Walter L. Newberry Math & Science Academy
Today's scholars, tomorrow's leaders

Counselor’s Corner

Welcome to the Counselor’s Corner!

Students, parents, families and community members are encouraged to visit this page for information regarding current counseling programs being implemented in the school, information regarding the high school application process, and other resources for helping students achieve their best academically, socially and emotionally, and in their career development.

Meet your counselor: to learn more about your counselor,  Nicole Corbiere, please view her staff bio HERE.

Newberry School Counseling Mission Statement
  • The mission of the Newberry school counseling program is to support the development of academic, career and personal/social skills of all students using both a comprehensive and developmental approach. The school counselor will collaborate with teachers, families, and community members to eliminate any barriers students may face, so that all students may reach their full potential in each of these areas and be prepared to participate fully in the global community.
 
Newberry School Counseling Philosophy
The school counselor believes:
  • All students can learn and should be given the opportunity to do so.
  • Learning involves the education of the whole person.
  • All students have the right to participate in the school counseling program.
  • Diversity is to be appreciated and students, faculty, staff, and community members are to work together with the goal of enhancing the overall well-being of our students.
The school counseling program should:
  • Engage students in classroom, group, and/or individual counseling to enhance student learning.
  • Provide academic, career, and personal/social development curriculum for all students.
  • Keep in mind students’ ethnic, cultural, sexual, religious, and racial identities and special needs when planning and implementing school-wide programs.
  • Educate students on skills that go beyond the classroom, so that students can develop lifelong skills to help them achieve their goals for the future.
School counselors:
  • Adhere to ethical standards as provided by the American School Counselors Association.
  • Will participate in professional development in order to maintain the skills and knowledge necessary to support a high-quality school counseling program.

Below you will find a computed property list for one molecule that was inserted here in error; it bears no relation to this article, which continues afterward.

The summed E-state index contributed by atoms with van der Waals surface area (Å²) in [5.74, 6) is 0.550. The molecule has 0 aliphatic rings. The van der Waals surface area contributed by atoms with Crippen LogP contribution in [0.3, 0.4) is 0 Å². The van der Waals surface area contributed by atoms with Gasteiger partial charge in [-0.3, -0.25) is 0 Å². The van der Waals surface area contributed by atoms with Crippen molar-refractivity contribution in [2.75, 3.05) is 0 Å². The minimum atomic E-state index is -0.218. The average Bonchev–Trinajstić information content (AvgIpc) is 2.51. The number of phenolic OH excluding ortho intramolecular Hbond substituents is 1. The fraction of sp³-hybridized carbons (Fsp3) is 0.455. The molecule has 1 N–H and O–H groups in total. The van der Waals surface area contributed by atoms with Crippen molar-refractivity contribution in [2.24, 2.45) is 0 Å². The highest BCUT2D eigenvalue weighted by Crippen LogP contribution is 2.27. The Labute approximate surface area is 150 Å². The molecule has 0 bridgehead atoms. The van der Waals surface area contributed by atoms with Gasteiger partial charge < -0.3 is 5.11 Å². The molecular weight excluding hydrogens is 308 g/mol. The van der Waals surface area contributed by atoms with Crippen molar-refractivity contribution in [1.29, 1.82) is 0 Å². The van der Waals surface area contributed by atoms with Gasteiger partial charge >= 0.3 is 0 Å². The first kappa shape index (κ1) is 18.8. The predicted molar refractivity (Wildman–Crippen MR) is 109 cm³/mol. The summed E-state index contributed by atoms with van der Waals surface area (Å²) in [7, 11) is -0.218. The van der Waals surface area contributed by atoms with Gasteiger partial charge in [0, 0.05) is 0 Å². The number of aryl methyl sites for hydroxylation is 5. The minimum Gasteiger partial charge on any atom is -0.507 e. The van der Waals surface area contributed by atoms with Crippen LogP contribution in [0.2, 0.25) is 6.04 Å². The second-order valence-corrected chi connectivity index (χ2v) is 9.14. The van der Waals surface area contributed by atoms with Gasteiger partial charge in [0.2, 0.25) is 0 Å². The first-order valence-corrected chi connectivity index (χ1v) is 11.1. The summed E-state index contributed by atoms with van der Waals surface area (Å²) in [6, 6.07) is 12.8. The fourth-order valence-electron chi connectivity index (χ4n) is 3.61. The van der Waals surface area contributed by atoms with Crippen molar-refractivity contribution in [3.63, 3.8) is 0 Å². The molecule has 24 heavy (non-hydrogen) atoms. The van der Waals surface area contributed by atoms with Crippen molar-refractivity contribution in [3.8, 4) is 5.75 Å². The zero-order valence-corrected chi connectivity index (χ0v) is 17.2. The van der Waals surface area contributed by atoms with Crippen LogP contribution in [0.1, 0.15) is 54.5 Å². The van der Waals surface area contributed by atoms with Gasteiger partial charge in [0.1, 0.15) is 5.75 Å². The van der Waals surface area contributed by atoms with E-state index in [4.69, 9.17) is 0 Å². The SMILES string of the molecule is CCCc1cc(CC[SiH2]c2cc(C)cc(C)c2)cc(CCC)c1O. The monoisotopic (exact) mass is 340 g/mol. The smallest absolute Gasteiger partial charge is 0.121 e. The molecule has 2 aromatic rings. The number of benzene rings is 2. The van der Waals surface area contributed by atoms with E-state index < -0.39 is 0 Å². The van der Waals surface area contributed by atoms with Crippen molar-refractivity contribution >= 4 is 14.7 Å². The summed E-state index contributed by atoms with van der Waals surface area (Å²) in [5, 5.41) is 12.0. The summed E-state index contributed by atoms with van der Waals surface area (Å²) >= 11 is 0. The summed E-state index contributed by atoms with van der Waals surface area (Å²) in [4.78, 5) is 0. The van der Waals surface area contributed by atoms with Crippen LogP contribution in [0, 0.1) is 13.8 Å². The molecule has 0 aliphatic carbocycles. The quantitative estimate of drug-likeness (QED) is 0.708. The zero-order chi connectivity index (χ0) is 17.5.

What does the school counselor do?
Individual Counseling
  • Students can meet individually with the counselor on a weekly-basis when needed. Students can be referred for individual counseling by parents, teachers, students, or by the counselor.
Group Counseling
  • Groups are developed to help target student development of skills such as self-esteem, team building, social skills, anger management, friendship, coping with grief, or organizational skills. Group topics rotate throughout the school year.
  • Groups are run by the school counselor and are available to all students. Students may be referred to groups by teachers, parents, or the counselor.
Classroom Guidance Curriculum
  • The school counselor will go into the classrooms multiple times a year to deliver preventative or informative curriculum to all students; for example, delivering a guidance lesson on information about the high school application process, or on cyber bullying.
Systems Support
  • The school counselor is available for consultation with teachers, parents, and other professionals as needed. Collaboration can take place through individual conferences, group meetings, or professional development. Counselors may also make referrals to outside resources for additional student assistance. The counselor also supports the teachers’ implementation of Second Step, which is our social/emotional curriculum that focuses on empathy building, problem-solving skills, and anger management.
Responsive Services
  • The school counselor is available to assist students with the experience of a crisis. The counselor is also available to respond to any immediate issues or student concerns that happen during the school hours that prevent the student from actively participating and engaging in the classroom.